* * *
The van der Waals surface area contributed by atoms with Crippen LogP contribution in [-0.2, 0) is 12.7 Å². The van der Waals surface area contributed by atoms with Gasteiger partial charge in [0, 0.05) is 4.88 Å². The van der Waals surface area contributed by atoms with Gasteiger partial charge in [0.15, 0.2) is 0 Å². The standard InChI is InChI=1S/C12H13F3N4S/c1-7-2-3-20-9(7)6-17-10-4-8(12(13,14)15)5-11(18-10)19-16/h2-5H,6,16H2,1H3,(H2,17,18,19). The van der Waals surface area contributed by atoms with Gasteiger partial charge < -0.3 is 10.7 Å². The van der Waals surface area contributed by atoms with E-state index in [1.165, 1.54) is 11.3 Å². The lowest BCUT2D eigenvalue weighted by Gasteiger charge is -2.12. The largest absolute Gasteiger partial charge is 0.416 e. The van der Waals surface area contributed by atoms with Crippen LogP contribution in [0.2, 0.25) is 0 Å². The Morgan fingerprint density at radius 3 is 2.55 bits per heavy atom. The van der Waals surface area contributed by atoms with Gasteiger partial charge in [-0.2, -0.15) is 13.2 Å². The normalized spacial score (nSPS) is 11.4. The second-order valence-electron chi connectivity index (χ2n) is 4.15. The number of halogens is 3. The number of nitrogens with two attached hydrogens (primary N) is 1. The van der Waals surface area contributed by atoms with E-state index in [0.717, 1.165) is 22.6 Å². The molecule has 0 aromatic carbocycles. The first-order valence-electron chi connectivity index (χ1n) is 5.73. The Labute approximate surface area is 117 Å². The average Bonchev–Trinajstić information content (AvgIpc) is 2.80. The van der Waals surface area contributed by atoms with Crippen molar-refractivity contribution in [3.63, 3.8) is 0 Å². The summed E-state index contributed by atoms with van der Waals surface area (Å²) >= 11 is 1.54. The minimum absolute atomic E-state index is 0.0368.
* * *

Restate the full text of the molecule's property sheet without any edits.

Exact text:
The van der Waals surface area contributed by atoms with Crippen LogP contribution in [-0.2, 0) is 12.7 Å². The van der Waals surface area contributed by atoms with Gasteiger partial charge in [0, 0.05) is 4.88 Å². The van der Waals surface area contributed by atoms with Gasteiger partial charge in [0.15, 0.2) is 0 Å². The standard InChI is InChI=1S/C12H13F3N4S/c1-7-2-3-20-9(7)6-17-10-4-8(12(13,14)15)5-11(18-10)19-16/h2-5H,6,16H2,1H3,(H2,17,18,19). The van der Waals surface area contributed by atoms with Gasteiger partial charge < -0.3 is 10.7 Å². The van der Waals surface area contributed by atoms with E-state index in [1.165, 1.54) is 11.3 Å². The lowest BCUT2D eigenvalue weighted by Gasteiger charge is -2.12. The largest absolute Gasteiger partial charge is 0.416 e. The van der Waals surface area contributed by atoms with Crippen LogP contribution in [0.2, 0.25) is 0 Å². The Morgan fingerprint density at radius 3 is 2.55 bits per heavy atom. The van der Waals surface area contributed by atoms with Gasteiger partial charge in [-0.2, -0.15) is 13.2 Å². The normalized spacial score (nSPS) is 11.4. The second-order valence-electron chi connectivity index (χ2n) is 4.15. The number of halogens is 3. The number of nitrogens with two attached hydrogens (primary N) is 1. The van der Waals surface area contributed by atoms with E-state index in [0.717, 1.165) is 22.6 Å². The molecule has 0 aromatic carbocycles. The first-order valence-electron chi connectivity index (χ1n) is 5.73. The Labute approximate surface area is 117 Å². The average Bonchev–Trinajstić information content (AvgIpc) is 2.80. The van der Waals surface area contributed by atoms with Crippen molar-refractivity contribution in [3.63, 3.8) is 0 Å². The summed E-state index contributed by atoms with van der Waals surface area (Å²) >= 11 is 1.54. The minimum absolute atomic E-state index is 0.0368.